Like a volcano about to blow, the opening of Children Of Mars stirs with low frequency tremor and cymbal moan. A slow groove emerges like a hairline fracture running jaggedly through humming stone, the split widening as Aidan Baker strikes his drums ever harder. Gradually Adoran fulfil their own prophecy of violent vibration and fracturing impact, forcing upward through the mantle of the earth until a bass drone yawns open, prising apart stereo space and forcing my headphones to double-back on themselves, growing into a fountain of panoramic whirr, percussive crack and reverb-smog. From the moment the album begins, there is a nascent inevitability to its path of progress. All of the energy exerted during those crescendos resides in the purrs of pressure that rouse throughout the opening minute, destined to push itself up and out.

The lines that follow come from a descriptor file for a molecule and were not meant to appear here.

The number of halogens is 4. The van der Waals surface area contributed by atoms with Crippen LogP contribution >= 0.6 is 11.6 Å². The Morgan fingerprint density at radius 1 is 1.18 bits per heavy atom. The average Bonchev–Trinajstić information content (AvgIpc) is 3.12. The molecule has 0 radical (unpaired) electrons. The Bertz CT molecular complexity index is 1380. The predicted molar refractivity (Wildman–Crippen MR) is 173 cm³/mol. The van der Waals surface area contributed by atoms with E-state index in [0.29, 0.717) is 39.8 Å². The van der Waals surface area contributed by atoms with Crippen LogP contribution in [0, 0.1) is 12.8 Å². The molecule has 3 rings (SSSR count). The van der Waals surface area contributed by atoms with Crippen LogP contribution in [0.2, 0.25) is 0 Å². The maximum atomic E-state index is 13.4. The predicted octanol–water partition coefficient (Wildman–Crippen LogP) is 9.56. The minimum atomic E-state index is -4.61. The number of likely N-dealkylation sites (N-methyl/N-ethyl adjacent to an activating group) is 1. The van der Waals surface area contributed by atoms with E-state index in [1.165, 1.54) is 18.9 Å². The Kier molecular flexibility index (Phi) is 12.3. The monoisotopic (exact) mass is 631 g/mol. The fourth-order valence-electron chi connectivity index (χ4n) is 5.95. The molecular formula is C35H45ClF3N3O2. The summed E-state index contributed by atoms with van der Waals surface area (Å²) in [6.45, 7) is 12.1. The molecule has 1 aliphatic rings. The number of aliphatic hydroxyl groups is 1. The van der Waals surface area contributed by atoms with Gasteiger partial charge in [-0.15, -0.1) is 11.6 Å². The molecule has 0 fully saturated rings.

If I peer into the haze of echo (which seems to place Adoran at the centre of a monolithic aircraft hangar, multiplying their sound by ten), I can hear the cyclical nature of the energy exchange. Baker’s rhythms and frenetic improvisations ride the bass like an undulating hillside. In turn, Williamson’s stream of hum gushes over the beats, subtly (very subtly) empathetic to fluctuations in speed and volume. The feedback loop of rhythm and tone burns itself into my head, like staring into an eclipse until a hollow circle burdens my every blink. They are inseparable and yet immediately divisible; cogs that establish unity by polarising their direction rotation. Impact and continuum. Pure tone and its cold absence.